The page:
Doughy Texture

Here are some helpful solutions for the common causes:

  • Bread is underbaked

    • Color is not the best indication of whether a loaf of bread has finished baking. The best indication for doneness is to remove the bread from the pan and tap the bottom or sides of the baked bread. If it sounds hollow, the bread has finished baking. If the bread is nicely browned and it still does not sound hollow when tapped, cover lightly with aluminum foil and continue baking. Recheck for doneness every 5 or so minutes.
    • Unlike most baked products, shiny aluminum pans are not the first choice of expert bread bakers. Breads baked in shiny metal pans often need to bake longer. The choice of expert bread bakers is a dark heavy-gauge steel pan or cookie sheet.
    • Extra baking time is required when baking more than one loaf of bread at a time. Leave at least 4 inches of space between bread pans on the oven rack to allow hot air to circulate around the pans. For more even baking, rotate pans from one side to the other and from front to back, halfway through the baking time.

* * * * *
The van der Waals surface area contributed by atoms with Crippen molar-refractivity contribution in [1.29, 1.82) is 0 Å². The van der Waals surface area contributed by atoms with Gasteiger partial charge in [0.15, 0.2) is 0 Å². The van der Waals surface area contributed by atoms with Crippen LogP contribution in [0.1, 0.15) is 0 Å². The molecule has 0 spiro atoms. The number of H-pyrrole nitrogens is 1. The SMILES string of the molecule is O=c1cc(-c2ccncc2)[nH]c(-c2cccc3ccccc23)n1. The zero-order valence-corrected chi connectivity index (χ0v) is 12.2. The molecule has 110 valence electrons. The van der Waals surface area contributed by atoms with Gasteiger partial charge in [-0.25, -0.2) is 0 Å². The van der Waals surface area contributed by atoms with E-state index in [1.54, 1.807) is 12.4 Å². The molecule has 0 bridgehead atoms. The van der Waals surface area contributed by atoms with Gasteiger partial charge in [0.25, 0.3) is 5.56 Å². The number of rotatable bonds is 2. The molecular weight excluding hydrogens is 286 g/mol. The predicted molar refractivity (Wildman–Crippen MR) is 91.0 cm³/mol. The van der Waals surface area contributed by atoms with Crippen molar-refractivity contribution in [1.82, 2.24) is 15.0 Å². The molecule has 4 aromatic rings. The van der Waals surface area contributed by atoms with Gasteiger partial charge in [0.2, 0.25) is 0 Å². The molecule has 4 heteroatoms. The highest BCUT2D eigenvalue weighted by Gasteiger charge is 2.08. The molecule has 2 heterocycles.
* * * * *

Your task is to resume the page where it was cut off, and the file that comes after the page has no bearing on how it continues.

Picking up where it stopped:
• Steam causes soggy dough that can appear underbaked

    Air circulating around the loaf allows the steam built up inside the bread to evaporate. If the bread is kept in its baking pan, it will become soggy and look and taste doughy.

  • Oven thermostat incorrect; bread is underbaked

    If the bread has not finished baking by the maximum time indicated in the recipe, the oven thermostat may be off. Oven thermostats can vary over time, requiring adjustments by the baker or calibration by a professional. To insure the correct temperature each time you bake, always use an oven thermometer. Place it in the center of the oven. Adjust oven dial up or down to correct the oven temperature.